- The third party must have been using its comparable design immediately before the priority date of the registered design. A third party may still be liable for infringement where their use of a comparable design ceased before the priority date but recommenced after registration (for instance, to capitalise on the success of a registered design). However, the prior use exemption may apply if the acts of prior use (or definite steps) are only temporarily paused before the priority date of the registered design and recommenced afterwards.
- A third party can claim the prior use exemption if they derive a comparable design from a public disclosure made by or with the consent of the registered owner within the 12 month grace period prior to filing for registration. By contrast, a third party cannot claim the exemption if they derive a comparable design from information that was not made public, or that was made public without the consent of the registered owner. The intention here is that the registered owner should not suffer the consequences of unauthorised disclosure by an employee or contractor.
- The prior use exemption may be wholly assigned to another party, though it cannot be partly assigned or licenced.
- Distributors and downstream users who obtain a product embodying a comparable design from a prior user are exempt from infringement though only for limited purposes including on-selling and use for the purposes of trade or business.
As noted in our first article, reliance on the grace period should be avoided if possible – keeping a design secret until filing an application to protect it is still best practice for design owners. If reliance on the grace period is absolutely necessary, the reality is that inadvertent public disclosure of the design could still render any subsequent design registration unenforceable against prior users who can rely on the exemption. Design owners should apply to register their design as soon as practicable after an inadvertent disclosure to mitigate third parties adopting their design.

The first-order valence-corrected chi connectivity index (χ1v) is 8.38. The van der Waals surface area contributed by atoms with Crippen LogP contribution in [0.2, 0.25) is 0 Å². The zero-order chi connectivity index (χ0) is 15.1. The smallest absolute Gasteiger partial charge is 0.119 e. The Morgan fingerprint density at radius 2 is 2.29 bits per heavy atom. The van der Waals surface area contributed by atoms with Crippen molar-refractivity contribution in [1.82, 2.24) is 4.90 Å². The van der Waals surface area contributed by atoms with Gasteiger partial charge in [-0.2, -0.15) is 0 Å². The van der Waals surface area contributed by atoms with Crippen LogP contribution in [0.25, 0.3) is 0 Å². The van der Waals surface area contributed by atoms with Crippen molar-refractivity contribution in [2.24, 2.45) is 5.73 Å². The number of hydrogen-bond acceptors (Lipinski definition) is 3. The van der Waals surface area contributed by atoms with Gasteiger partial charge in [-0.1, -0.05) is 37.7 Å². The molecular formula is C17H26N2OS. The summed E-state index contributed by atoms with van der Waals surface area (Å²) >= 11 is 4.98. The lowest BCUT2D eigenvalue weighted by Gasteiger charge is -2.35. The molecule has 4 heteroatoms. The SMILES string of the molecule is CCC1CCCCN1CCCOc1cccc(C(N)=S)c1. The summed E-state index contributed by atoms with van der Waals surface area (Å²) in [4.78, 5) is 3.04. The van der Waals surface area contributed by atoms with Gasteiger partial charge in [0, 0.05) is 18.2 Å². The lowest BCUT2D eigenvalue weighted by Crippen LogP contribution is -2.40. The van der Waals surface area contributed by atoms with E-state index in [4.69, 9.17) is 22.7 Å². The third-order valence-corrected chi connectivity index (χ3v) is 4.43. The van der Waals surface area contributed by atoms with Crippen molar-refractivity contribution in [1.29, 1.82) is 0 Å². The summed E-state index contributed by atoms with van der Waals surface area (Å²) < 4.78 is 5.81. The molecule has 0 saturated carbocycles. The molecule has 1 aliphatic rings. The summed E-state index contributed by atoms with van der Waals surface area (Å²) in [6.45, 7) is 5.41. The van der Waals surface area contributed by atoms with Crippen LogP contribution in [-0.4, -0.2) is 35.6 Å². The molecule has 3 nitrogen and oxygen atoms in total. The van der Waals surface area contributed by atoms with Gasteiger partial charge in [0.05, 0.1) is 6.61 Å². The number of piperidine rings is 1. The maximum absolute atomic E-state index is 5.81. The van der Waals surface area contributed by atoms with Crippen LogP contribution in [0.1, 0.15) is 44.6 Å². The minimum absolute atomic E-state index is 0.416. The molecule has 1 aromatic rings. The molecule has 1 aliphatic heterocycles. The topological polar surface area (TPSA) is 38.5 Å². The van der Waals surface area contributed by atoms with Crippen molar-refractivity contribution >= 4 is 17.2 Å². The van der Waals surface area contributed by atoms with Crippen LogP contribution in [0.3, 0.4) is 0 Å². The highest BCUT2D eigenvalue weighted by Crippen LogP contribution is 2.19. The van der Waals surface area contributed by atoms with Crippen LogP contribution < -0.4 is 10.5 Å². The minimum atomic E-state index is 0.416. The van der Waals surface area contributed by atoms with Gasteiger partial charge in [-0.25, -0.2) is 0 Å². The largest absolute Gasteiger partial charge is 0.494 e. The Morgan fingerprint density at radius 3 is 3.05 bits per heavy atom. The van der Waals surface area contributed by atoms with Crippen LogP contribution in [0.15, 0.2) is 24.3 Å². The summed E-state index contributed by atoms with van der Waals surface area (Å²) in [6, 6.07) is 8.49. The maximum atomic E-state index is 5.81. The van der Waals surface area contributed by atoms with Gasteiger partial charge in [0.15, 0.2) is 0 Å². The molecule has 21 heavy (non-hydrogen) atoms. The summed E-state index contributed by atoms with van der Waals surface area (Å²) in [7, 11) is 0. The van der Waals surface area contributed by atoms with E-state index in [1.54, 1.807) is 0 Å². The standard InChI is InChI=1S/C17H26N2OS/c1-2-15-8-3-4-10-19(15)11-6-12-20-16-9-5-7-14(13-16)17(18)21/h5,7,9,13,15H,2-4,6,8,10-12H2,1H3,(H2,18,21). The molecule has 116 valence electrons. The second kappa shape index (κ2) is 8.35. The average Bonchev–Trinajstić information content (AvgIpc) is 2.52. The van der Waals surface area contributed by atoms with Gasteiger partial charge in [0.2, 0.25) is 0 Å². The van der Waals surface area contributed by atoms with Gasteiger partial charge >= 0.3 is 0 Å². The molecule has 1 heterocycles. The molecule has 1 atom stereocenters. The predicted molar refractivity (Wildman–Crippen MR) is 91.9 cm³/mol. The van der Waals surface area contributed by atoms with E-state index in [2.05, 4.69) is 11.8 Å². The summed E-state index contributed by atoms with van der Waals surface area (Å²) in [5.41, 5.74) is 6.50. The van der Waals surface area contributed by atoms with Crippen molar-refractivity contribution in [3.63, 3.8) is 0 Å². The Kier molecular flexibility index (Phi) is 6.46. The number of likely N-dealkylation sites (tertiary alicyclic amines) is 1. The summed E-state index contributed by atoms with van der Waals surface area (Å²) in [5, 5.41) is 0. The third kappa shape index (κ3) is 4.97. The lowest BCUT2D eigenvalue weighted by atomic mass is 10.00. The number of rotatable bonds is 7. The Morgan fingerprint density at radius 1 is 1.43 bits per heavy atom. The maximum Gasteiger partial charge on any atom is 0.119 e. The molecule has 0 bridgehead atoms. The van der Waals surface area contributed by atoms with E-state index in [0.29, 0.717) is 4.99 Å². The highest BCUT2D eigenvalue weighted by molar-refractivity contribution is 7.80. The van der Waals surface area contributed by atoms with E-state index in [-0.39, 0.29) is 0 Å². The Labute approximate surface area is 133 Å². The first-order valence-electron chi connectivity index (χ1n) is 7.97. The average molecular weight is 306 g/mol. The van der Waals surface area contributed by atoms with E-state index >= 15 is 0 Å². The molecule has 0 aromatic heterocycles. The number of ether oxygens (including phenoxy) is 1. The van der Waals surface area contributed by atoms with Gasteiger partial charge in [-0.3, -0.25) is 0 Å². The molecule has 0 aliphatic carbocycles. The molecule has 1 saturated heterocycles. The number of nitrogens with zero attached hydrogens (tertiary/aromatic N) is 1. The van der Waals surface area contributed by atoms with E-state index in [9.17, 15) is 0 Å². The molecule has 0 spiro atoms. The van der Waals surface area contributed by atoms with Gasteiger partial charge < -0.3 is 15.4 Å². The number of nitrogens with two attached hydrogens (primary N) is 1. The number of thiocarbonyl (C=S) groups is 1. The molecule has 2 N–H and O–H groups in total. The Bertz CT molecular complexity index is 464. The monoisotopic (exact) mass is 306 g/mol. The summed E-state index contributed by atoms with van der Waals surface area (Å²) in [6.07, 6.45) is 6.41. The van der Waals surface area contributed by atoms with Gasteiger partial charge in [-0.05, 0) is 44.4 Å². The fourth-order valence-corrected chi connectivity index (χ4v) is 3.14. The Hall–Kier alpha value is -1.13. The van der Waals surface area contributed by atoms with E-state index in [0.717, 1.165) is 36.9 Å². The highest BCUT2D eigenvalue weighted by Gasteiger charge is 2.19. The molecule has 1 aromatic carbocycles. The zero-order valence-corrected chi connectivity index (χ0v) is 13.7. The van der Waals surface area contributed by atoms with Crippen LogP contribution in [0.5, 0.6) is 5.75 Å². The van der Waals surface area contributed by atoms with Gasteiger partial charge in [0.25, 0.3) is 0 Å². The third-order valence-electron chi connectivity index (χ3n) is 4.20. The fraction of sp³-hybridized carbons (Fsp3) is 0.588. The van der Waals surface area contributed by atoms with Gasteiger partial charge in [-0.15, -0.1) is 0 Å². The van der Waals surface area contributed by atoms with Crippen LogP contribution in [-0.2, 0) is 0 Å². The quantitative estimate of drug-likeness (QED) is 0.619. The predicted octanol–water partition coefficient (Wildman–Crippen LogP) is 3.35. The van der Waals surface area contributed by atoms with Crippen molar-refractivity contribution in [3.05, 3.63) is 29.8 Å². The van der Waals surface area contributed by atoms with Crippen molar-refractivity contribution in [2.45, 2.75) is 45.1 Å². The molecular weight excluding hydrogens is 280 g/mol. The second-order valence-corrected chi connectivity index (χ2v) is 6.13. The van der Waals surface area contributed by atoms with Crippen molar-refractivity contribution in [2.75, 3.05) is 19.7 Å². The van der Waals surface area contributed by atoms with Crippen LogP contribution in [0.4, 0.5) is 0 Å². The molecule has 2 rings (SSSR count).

Whether a design owner can pursue third party infringement of a design registered under grace period provisions, or whether a third party can successfully rely on the prior use exemption, will require both sides to carefully examine the facts surrounding creation/adoption and use of a design. If anything, the new grace period and prior use exemption provisions place greater emphasis on maintaining accurate records of design creation and use.
For third parties, there is always risk in adopting and using an unregistered design. The prior use exemption may alleviate the risk of design infringement, but only under very particular circumstances. Notably, as a product may be protected by different overlapping intellectual property rights (such as patents, copyright and/or trade mark as well as designs), a broad assessment of infringement risk before taking commercial steps to adopt and use an unregistered design should be a priority.
Stay tuned for part 3 of this series, where we will delve into changes to design filing and examination procedures.
Below we provide fictional scenarios which demonstrate the prior use exemption from infringement. These scenarios are for illustration purposes only, and do not consider all avenues of legal protection afforded under Australian law:
In May 2022, Tamar shares her design of a hat featuring an intricate floral pattern on her Instagram.